Genetic Control of Plasticity in Root Morphology and Anatomy of Rice in Response to Water Deficit.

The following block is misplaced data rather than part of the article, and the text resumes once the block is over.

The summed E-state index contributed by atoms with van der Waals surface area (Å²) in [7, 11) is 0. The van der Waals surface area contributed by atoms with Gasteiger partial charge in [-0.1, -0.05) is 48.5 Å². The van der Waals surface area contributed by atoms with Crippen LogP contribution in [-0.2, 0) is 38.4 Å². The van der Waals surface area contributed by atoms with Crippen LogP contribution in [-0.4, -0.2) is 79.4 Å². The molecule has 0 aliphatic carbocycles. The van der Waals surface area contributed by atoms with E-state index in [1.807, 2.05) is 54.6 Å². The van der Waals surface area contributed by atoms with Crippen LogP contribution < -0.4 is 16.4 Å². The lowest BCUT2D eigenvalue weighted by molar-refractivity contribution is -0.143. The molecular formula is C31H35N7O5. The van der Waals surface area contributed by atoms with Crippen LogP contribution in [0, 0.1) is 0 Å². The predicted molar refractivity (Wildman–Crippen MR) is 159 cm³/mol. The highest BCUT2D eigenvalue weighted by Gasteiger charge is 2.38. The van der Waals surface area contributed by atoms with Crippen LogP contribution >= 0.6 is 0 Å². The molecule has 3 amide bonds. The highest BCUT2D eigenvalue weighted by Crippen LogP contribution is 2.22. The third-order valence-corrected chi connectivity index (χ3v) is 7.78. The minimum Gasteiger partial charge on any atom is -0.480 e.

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Elucidating the genetic control of rooting behavior under water-deficit stress is essential to breed climate-robust rice (Oryza sativa) cultivars. Using a diverse panel of 274 indica genotypes grown under control and water-deficit conditions during vegetative growth, we phenotyped 35 traits, mostly related to root morphology and anatomy, involving 45,000 root-scanning images and nearly 25,000 cross sections from the root-shoot junction. The phenotypic plasticity of these traits was quantified as the relative change in trait value under water-deficit compared with control conditions. We then carried out a genome-wide association analysis on these traits and their plasticity, using 45,608 high-quality single-nucleotide polymorphisms. One hundred four significant loci were detected for these traits under control conditions, 106 were detected under water-deficit stress, and 76 were detected for trait plasticity. We predicted 296 (control), 284 (water-deficit stress), and 233 (plasticity) a priori candidate genes within linkage disequilibrium blocks for these loci. We identified key a priori candidate genes regulating root growth and development and relevant alleles that, upon validation, can help improve rice adaptation to water-deficit stress.
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